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About Securing your Remote Workforce

When preparing or moving into a remote workforce, there are things that can't be left unchecked. Let's explore what can be done to ensure your team and business data remain secure.

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About Securing your Remote Workforce

 Over the last few years, there have been several big names (companies) preparing and then moving to a partial or total “remote work” setup. Most of these companies spent months preparing for the switch. The obvious preparation steps had to include staff training, networks, policies, connections, etc., all to ensure all needed infrastructure was in place to ensure a swift transition and, of course, prepare for any cybersecurity threats.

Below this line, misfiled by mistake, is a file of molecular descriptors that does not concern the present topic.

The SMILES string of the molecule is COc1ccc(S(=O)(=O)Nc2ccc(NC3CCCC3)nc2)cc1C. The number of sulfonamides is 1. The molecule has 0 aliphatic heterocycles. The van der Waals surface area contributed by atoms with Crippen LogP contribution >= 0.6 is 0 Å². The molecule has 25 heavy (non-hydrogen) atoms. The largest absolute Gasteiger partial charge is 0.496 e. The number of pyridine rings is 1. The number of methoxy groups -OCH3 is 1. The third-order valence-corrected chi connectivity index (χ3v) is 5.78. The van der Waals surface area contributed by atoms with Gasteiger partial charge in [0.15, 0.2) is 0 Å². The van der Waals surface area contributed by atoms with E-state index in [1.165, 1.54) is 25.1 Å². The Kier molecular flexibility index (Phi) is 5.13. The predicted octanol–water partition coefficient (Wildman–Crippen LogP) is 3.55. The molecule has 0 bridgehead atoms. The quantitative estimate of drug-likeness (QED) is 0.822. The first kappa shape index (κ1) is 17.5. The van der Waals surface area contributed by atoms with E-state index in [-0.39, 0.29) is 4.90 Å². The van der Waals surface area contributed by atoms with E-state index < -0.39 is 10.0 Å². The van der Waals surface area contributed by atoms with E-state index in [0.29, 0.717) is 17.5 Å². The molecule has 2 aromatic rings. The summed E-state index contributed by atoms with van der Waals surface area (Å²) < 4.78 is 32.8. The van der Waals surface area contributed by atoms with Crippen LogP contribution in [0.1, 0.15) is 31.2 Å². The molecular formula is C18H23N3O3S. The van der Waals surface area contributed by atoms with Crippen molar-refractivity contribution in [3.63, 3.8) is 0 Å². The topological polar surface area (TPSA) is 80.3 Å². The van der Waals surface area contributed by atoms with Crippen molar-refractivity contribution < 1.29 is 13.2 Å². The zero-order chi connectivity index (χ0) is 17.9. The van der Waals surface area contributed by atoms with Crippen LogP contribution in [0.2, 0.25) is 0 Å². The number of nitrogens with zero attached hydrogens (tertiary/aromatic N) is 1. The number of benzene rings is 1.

However, we know how the events in the last months have forced many companies to make the transition almost overnight. Very few got the chance to fully prepare themselves, leaving them vulnerable to attacks and data breaches. And this is exactly what cybercriminals are capitalizing on.

According to the FBI, daily cybersecurity complaints increased from 1,000 to 4,000 during the COVID-19 situation. With DoS (Denial of Service), Malspam, ransomware and phishing attacks on the rise, not acting to fully prepare your company and your team makes you a sitting duck for bad actors to compromise your business’ data.


Risks and consequences


Some risks and consequences of not updating (in some cases upgrading) your training programs and security protocols to prevent and/or handle could lead to:

 Inaction: by not having your employees properly trained on how to identify a threat or how to handle one, they may feel helpless, indecisive, or just plainly fail to identify it as such – all leading to the same conclusion. And, being in a remote setting, your team may find it harder to ask for support or advice.

 Business growth Hindering: one of the impacts a cyberattack has on a company is hindering your credibility and reputation in the market. This can make it challenging to acquire new customers or retain existing ones because they don’t trust you with their information.